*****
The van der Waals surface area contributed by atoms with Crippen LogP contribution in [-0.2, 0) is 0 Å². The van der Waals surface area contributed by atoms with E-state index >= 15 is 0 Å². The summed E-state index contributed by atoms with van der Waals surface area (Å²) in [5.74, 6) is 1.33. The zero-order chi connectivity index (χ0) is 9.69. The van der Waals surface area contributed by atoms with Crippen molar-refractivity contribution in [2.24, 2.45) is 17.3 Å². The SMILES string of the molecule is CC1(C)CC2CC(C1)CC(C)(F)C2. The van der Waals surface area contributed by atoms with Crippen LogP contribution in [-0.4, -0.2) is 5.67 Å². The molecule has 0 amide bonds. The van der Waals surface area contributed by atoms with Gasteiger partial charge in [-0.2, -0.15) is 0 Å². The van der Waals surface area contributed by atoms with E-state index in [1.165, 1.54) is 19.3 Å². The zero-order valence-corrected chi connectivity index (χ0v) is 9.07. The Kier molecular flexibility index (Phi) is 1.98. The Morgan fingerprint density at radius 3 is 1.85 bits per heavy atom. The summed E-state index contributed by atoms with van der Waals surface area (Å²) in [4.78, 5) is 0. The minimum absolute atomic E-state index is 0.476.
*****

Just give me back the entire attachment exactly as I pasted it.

The van der Waals surface area contributed by atoms with Crippen LogP contribution in [-0.2, 0) is 0 Å². The van der Waals surface area contributed by atoms with E-state index >= 15 is 0 Å². The summed E-state index contributed by atoms with van der Waals surface area (Å²) in [5.74, 6) is 1.33. The zero-order chi connectivity index (χ0) is 9.69. The van der Waals surface area contributed by atoms with Crippen molar-refractivity contribution in [2.24, 2.45) is 17.3 Å². The SMILES string of the molecule is CC1(C)CC2CC(C1)CC(C)(F)C2. The van der Waals surface area contributed by atoms with Crippen LogP contribution in [-0.4, -0.2) is 5.67 Å². The molecule has 0 amide bonds. The van der Waals surface area contributed by atoms with Gasteiger partial charge in [-0.2, -0.15) is 0 Å². The van der Waals surface area contributed by atoms with E-state index in [1.165, 1.54) is 19.3 Å². The zero-order valence-corrected chi connectivity index (χ0v) is 9.07. The Kier molecular flexibility index (Phi) is 1.98. The Morgan fingerprint density at radius 3 is 1.85 bits per heavy atom. The summed E-state index contributed by atoms with van der Waals surface area (Å²) in [4.78, 5) is 0. The minimum absolute atomic E-state index is 0.476.